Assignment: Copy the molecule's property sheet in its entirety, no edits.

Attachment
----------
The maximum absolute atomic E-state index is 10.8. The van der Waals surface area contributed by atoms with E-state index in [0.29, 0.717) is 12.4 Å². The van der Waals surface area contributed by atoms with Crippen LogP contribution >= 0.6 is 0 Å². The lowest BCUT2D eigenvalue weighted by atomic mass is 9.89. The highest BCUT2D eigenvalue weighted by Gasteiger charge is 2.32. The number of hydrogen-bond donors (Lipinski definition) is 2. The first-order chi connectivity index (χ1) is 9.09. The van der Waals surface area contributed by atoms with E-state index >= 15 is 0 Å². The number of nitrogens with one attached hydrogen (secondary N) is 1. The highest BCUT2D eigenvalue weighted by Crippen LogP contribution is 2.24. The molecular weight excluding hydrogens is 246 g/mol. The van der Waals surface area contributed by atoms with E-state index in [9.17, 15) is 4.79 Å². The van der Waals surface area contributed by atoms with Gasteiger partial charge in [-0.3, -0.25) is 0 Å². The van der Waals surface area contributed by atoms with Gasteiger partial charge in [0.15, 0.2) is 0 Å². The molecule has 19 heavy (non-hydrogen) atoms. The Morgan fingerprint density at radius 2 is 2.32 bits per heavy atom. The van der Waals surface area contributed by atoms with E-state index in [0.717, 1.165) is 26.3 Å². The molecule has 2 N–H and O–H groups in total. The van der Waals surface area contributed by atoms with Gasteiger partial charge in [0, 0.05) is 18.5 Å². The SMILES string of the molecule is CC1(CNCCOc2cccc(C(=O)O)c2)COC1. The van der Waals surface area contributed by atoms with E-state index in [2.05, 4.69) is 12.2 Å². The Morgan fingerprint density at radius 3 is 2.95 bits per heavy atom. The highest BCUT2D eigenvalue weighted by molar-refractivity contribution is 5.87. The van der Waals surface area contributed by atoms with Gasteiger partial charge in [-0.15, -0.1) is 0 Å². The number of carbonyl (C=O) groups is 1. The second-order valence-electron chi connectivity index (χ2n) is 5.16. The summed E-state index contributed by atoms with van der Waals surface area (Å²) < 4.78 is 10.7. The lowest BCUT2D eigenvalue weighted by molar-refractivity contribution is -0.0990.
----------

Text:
The maximum absolute atomic E-state index is 10.8. The van der Waals surface area contributed by atoms with E-state index in [0.29, 0.717) is 12.4 Å². The van der Waals surface area contributed by atoms with Crippen LogP contribution >= 0.6 is 0 Å². The lowest BCUT2D eigenvalue weighted by atomic mass is 9.89. The highest BCUT2D eigenvalue weighted by Gasteiger charge is 2.32. The number of hydrogen-bond donors (Lipinski definition) is 2. The first-order chi connectivity index (χ1) is 9.09. The van der Waals surface area contributed by atoms with E-state index >= 15 is 0 Å². The number of nitrogens with one attached hydrogen (secondary N) is 1. The highest BCUT2D eigenvalue weighted by Crippen LogP contribution is 2.24. The molecular weight excluding hydrogens is 246 g/mol. The van der Waals surface area contributed by atoms with E-state index in [9.17, 15) is 4.79 Å². The van der Waals surface area contributed by atoms with Gasteiger partial charge in [-0.3, -0.25) is 0 Å². The van der Waals surface area contributed by atoms with Gasteiger partial charge in [0.15, 0.2) is 0 Å². The molecule has 19 heavy (non-hydrogen) atoms. The Morgan fingerprint density at radius 2 is 2.32 bits per heavy atom. The van der Waals surface area contributed by atoms with E-state index in [0.717, 1.165) is 26.3 Å². The molecule has 2 N–H and O–H groups in total. The van der Waals surface area contributed by atoms with Gasteiger partial charge in [0, 0.05) is 18.5 Å². The SMILES string of the molecule is CC1(CNCCOc2cccc(C(=O)O)c2)COC1. The van der Waals surface area contributed by atoms with E-state index in [2.05, 4.69) is 12.2 Å². The Morgan fingerprint density at radius 3 is 2.95 bits per heavy atom. The highest BCUT2D eigenvalue weighted by molar-refractivity contribution is 5.87. The van der Waals surface area contributed by atoms with Gasteiger partial charge in [-0.15, -0.1) is 0 Å². The number of carbonyl (C=O) groups is 1. The second-order valence-electron chi connectivity index (χ2n) is 5.16. The summed E-state index contributed by atoms with van der Waals surface area (Å²) < 4.78 is 10.7. The lowest BCUT2D eigenvalue weighted by molar-refractivity contribution is -0.0990.